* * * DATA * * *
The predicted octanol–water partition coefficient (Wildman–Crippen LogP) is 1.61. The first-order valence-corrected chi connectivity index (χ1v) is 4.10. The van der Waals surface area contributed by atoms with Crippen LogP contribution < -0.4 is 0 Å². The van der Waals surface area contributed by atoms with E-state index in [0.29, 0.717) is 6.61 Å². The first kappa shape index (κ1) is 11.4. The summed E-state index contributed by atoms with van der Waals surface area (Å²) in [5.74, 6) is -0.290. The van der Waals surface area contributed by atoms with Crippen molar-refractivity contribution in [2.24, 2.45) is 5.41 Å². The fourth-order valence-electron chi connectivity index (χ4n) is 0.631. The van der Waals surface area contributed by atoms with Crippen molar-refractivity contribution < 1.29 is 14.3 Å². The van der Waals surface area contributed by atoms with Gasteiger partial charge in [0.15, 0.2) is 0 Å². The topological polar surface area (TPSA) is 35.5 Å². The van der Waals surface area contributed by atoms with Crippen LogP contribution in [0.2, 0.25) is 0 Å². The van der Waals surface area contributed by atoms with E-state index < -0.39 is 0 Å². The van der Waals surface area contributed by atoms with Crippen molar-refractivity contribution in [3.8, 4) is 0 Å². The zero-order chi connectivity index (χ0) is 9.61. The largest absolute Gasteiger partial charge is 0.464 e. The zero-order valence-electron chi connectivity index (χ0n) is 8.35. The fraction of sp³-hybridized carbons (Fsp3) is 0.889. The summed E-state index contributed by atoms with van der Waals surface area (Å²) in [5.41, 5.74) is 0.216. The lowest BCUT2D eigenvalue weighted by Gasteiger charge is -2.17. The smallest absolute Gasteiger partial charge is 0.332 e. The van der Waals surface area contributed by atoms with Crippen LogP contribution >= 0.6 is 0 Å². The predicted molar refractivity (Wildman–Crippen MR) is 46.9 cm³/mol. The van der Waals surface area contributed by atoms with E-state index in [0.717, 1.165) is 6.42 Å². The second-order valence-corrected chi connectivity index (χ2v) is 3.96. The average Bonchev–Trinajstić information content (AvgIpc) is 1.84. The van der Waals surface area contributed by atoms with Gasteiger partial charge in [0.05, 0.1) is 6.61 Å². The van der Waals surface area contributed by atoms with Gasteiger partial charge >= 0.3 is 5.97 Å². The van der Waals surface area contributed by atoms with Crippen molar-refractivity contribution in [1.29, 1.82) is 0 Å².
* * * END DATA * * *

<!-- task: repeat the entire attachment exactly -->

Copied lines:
The predicted octanol–water partition coefficient (Wildman–Crippen LogP) is 1.61. The first-order valence-corrected chi connectivity index (χ1v) is 4.10. The van der Waals surface area contributed by atoms with Crippen LogP contribution < -0.4 is 0 Å². The van der Waals surface area contributed by atoms with E-state index in [0.29, 0.717) is 6.61 Å². The first kappa shape index (κ1) is 11.4. The summed E-state index contributed by atoms with van der Waals surface area (Å²) in [5.74, 6) is -0.290. The van der Waals surface area contributed by atoms with Crippen molar-refractivity contribution in [2.24, 2.45) is 5.41 Å². The fourth-order valence-electron chi connectivity index (χ4n) is 0.631. The van der Waals surface area contributed by atoms with Crippen molar-refractivity contribution < 1.29 is 14.3 Å². The van der Waals surface area contributed by atoms with Gasteiger partial charge in [0.15, 0.2) is 0 Å². The topological polar surface area (TPSA) is 35.5 Å². The van der Waals surface area contributed by atoms with Crippen LogP contribution in [0.2, 0.25) is 0 Å². The van der Waals surface area contributed by atoms with E-state index < -0.39 is 0 Å². The van der Waals surface area contributed by atoms with Crippen molar-refractivity contribution in [3.8, 4) is 0 Å². The zero-order chi connectivity index (χ0) is 9.61. The largest absolute Gasteiger partial charge is 0.464 e. The zero-order valence-electron chi connectivity index (χ0n) is 8.35. The fraction of sp³-hybridized carbons (Fsp3) is 0.889. The summed E-state index contributed by atoms with van der Waals surface area (Å²) in [5.41, 5.74) is 0.216. The lowest BCUT2D eigenvalue weighted by Gasteiger charge is -2.17. The smallest absolute Gasteiger partial charge is 0.332 e. The van der Waals surface area contributed by atoms with Crippen LogP contribution >= 0.6 is 0 Å². The predicted molar refractivity (Wildman–Crippen MR) is 46.9 cm³/mol. The van der Waals surface area contributed by atoms with E-state index in [0.717, 1.165) is 6.42 Å². The second-order valence-corrected chi connectivity index (χ2v) is 3.96. The average Bonchev–Trinajstić information content (AvgIpc) is 1.84. The van der Waals surface area contributed by atoms with Gasteiger partial charge in [0.05, 0.1) is 6.61 Å². The van der Waals surface area contributed by atoms with Gasteiger partial charge >= 0.3 is 5.97 Å². The van der Waals surface area contributed by atoms with Crippen molar-refractivity contribution in [1.29, 1.82) is 0 Å².